Elise Gravel tackles misinformation and information literacy in children’s book “Killer Underwear Invasion”
Don’t be fooled by the silly title and primary-colored monsters of Elise Gravel’s latest book, Invasion of killer underwear: The children’s picture book is much more than a fun bedtime story. One of dozens of fun and informative Gravel picture books – including You can bea story of diversity and self-love, and the exploration of gender stereotypes Pink, blue and you! – his latest foray into socially engaged children’s media is actually an important moment in teaching media literacy.
In Invasion of killer underwearGravel characters run through real (and several invented) examples of fake news throughout history, such as the 1835 “Big Moon Hoax” speak New York Sun, which attempted to convince readers that unicorns, bipedal beavers, and bat-like creatures have been found on the moon. Throughout the book, young readers learn how to spot misleading content and how important it is for all of us, even the youngest, to know when interacting with credible information online. While Gravel makes it clear that fake news isn’t funny at all, his writing is certainly entertaining.
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The brightly illustrated character book is both a response and a tool in the fight against the growing misinformation plaguing the country, which manifests itself in both the simple and doctored images circulating on internet forums like facts and intentionally orchestrated disinformation campaigns.
Beyond technology industry and government To prevent the spread of misinformation, a widely accepted solution to the problem is to focus on increasing information and media literacy among the general public. Media literacy is defined as “the ability to access, analyze, evaluate and create media in various forms”. Media literacy is specifically a person’s ability to determine the credibility of news and other information. Both are essential. Organizations like the Media Literacy Projecta non-profit organization dedicated to information literacy, offers tools for educators and several resources for literacy at home education. Common Sense, a nonprofit that provides media and technology recommendations to families and teachers, has its own resource guide for teaching media literacy to school-aged children, both in the classroom and for the parents.
Educational campaigns such as these go against a growing problem of mistrust and nihilism aimed at mainstream media and viral moments on the internet. But as adults do their own learning and unlearning about news consumption, how do we prepare our children? Gravel’s answer is Invasion of killer underwear, a child-friendly practical guide against conspiracy and disinformation.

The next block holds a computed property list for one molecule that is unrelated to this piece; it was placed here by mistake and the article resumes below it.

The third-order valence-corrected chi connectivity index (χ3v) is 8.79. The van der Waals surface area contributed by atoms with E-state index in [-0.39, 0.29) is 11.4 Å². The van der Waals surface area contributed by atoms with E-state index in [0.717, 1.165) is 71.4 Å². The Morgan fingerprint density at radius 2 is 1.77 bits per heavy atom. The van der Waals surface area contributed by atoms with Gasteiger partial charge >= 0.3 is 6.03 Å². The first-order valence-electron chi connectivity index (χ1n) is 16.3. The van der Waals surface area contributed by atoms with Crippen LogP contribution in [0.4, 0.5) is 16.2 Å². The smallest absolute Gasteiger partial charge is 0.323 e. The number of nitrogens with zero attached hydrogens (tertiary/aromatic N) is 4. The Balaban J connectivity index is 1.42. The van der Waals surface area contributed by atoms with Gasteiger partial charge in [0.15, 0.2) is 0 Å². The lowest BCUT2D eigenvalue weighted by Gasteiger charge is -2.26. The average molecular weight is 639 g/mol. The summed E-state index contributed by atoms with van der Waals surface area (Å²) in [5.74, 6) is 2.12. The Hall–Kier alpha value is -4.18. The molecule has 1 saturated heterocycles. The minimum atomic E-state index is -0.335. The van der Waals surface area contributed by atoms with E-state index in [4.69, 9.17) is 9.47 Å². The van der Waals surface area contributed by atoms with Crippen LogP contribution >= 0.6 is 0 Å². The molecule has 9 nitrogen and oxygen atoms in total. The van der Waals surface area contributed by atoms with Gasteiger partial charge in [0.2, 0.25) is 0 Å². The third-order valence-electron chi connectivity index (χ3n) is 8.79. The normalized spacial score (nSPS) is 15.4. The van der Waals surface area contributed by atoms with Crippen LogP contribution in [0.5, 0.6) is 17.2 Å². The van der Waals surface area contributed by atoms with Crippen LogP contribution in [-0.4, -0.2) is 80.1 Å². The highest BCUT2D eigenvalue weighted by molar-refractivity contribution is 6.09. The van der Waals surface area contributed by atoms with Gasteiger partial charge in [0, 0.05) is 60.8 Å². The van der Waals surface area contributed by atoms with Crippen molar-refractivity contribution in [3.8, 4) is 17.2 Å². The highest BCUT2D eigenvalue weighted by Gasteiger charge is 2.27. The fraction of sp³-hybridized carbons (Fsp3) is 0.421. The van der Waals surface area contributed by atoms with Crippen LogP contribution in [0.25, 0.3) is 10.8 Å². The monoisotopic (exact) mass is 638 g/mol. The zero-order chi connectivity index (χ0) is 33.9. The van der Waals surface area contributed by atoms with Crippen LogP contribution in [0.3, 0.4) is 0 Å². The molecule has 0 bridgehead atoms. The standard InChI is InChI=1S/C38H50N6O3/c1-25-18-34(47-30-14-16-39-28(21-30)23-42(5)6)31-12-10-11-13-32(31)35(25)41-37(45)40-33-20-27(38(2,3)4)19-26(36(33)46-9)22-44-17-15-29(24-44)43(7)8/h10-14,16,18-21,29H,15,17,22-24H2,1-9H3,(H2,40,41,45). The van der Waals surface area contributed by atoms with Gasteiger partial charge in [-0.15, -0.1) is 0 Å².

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The book tackles both basic and big questions such as “Why do people make up news?”, “What happens when fake news breaks out?” and “How do you tell real news from fake news?”
Gravel cuts to the chase with the answers. People create fake news to make money. They might do it to make money and become famous on the Internet. Or they could just do it to gain power. And it offers a refreshingly honest view of the world for children who understand much more than we give them credit for. “Remember,” she writes in the voice of a pink, round-eared creature, “social media companies want people to stay on their apps because the longer you stay, the more ads you see and the more ads the more MONEY the companies make.”
The book also introduces children to the concept of confirmation bias, the danger of conspiracy theories and the ins and outs of standards-based journalism, ending with an introductory guide to checking your own sources and finding media outlets. reliable information.
Gravel doesn’t just share all of this kid-friendly information in book form, it also makes it freely available. on his sitewhere you can download printable infographic explain things like refugee communities, racism, social media safetyand consent. There are lessons in the diversity of families and Hair and the the story science. If you can think of a big question that you struggle to talk about with your kids, Gravel probably wrote and drew about it.
The spread of misinformation has downstream effects on news consumers, content creators, and the average person scrolling through their social media feeds, but it also has the potential to impact how children perceive their digital environments. It can foment conspiracy and play on negative cognitive biases and fundamentally impact opportunities for productive learning. For families who want to tackle the big problems early, hoping to nip the scary stuff in the bud, Gravel’s latest book is worth a read.
Invasion of killer underwear is available for purchase online and in-store now.